Here is what I ask of you: Imagine that arc of history that Martin Luther King inspired is right here with us. The arc of the universe needs your help to bend it towards justice. It will not happen on its own. The arc of history will not bend towards justice without you bending it. Public health needs you to insure health for all. Seize that history. Bend that arc. I want you to leap up, to jump up and grab that arc of history with both hands, and yank it down, twist it, and bend it. Bend it towards fairness, bend it towards better health for all, bend it towards justice![13]

Personal life[edit]

Brilliant is married to Girija (formerly Elaine) and has three children: Joe, Jon, and Iris Brilliant. Girija holds a PhD in public health administration and is an equal partner in many of her husband's enterprises. Co-founder of Seva Foundation,[14] she was instrumental in the World Health Organization's smallpox eradication program.

Film[edit]

Brilliant has worked on numerous films including Contagion, Unseen Enemies, the award winning HBO film Open Your Eyes (as producer), Saint Mis’Behaving (about his friend, the clown, Wavy Gravy), Fierce Grace, the CNN film Unseen Enemy, Medicine Ball Caravan, Hare Rama Hare Krishna, and Oscar nominated The Final Inch.

Brilliant also acted as an extra in the 1971 Bollywood movie Hare Rama Hare Krishna, which depicts hippie culture. He said, "When shooting for the song sequence 'Dum Maro Dum' (which glorifies smoking marijuana), Dev Anand was looking for certain types of foreigners..."[15] Brilliant is a featured interviewee in the 2009 feature-length documentary, Saint Misbehavin': The Wavy Gravy Movie, as the social activist's real-life physician.

Writings[edit]

References[edit]

  1. ^ Goodell, Jeff (April 2008). "The Guru of Google". Rolling Stone. 
  2. ^ Hoge, Patrick (24 February 2006). "Larry Brilliant: Doctor Looks to Use Technology to Aid Global Health Care". Wall Street Journal. Archived from the original on 1 November 2007. Retrieved 2007-07-26.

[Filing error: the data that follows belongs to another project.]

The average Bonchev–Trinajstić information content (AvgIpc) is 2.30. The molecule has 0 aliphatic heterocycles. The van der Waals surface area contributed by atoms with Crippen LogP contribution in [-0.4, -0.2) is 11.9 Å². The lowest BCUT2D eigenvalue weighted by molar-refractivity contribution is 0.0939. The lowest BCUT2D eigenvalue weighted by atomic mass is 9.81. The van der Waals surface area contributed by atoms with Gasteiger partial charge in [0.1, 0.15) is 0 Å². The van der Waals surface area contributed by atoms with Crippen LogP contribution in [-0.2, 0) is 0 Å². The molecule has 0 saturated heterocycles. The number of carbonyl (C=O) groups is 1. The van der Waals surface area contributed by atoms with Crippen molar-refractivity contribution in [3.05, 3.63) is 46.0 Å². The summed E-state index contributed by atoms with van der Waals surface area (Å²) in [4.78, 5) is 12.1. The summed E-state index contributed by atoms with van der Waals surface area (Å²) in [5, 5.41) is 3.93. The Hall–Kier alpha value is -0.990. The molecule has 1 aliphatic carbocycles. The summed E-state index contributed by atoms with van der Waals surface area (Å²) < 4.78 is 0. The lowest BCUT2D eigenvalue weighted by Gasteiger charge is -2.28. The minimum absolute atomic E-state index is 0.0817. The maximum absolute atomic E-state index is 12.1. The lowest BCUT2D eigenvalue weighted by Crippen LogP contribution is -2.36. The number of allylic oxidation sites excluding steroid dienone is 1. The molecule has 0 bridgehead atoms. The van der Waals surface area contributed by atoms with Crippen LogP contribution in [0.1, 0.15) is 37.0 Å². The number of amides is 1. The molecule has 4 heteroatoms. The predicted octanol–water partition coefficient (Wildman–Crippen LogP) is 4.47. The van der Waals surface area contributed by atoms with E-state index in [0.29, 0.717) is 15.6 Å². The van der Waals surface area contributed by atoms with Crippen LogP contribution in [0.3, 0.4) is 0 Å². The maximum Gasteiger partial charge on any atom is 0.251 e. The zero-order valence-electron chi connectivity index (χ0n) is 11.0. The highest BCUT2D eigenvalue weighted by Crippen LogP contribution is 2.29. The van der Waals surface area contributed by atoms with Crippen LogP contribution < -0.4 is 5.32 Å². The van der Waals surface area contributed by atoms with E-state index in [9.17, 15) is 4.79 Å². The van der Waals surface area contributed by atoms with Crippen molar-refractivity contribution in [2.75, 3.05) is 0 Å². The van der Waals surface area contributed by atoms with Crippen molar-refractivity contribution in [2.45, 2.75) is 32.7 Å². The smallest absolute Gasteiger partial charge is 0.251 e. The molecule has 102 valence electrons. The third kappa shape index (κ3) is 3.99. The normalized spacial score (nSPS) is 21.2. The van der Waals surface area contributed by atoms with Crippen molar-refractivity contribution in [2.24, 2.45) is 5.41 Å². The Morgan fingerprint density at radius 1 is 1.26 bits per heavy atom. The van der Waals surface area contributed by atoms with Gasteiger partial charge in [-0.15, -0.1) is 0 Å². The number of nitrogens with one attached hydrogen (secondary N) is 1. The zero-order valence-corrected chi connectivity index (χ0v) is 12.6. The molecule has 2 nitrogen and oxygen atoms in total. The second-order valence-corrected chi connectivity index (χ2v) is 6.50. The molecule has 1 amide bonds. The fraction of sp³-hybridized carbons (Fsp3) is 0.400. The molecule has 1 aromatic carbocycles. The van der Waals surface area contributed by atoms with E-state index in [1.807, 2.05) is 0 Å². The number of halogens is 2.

3. ^ Harriet Rubin (2000). "Dr. Brilliant Vs. the Devil of Ambition". fastcompany.com. Archived from the original on 2007-09-27. Retrieved 2007-07-26. 
  4. ^ "Smallpox". WHO. 2000. Archived from the original on 2007-09-21. Retrieved 2007-07-26. 
  5. ^ a b Ram Dass (1995). Miracle of Love: Stories about Neem Karoli Baba. Hanuman Foundation. 4th ed., Chapter 9: The Stick That Heals, pp. 155-161. ISBN 978-1-887474-00-9.
  6. ^ Taylor, Chris (April 21, 2003). "Will You Buy WiFi?". TIME. Retrieved 2007-07-26. 
  7. ^ Hafner, Katie (September 14, 2006). "Philanthropy Google's Way: Not the Usual". NY Times. Retrieved 2007-07-25. 
  8. ^ Dr. Larry Brilliant (April 14, 2009). "Brilliant Takes on Urgent Threats". Google. Retrieved 2009-06-25. 
  9. ^ "Google loses Brilliant to rival foundation". The Guardian. 15 April 2009. 
  10. ^ Zetter, Kim (2006-02-23). "Brilliant's Wish: Disease Alerts". Wired.com. Retrieved 2007-08-01. 
  11. ^ "Larry Brilliant: TED Prize wish: Help stop the next pandemic" (Streaming Video). TED (conference). July 2006. Retrieved 2007-07-25. 
  12. ^ Bruno Giussani (March 23, 2006). "Larry Brilliant: Can the Internet help stop pandemics?". LunchoverIP. Retrieved 2007-07-25. 
  13. ^ "" HSPH News " Commencement 2013: Larry Brilliant's address". Harvard School of Public Health. May 30, 2013. Retrieved 2013-11-22. 
  14. ^ Seva Foundation: History Archived 2014-01-06 at the Wayback Machine.
  15. ^ "Executive Director of Google praising the Ramayana and Mahabharata!". 2008-05-21. Archived from the original on 2007-10-25. 
  16. ^ [1]

External links[edit]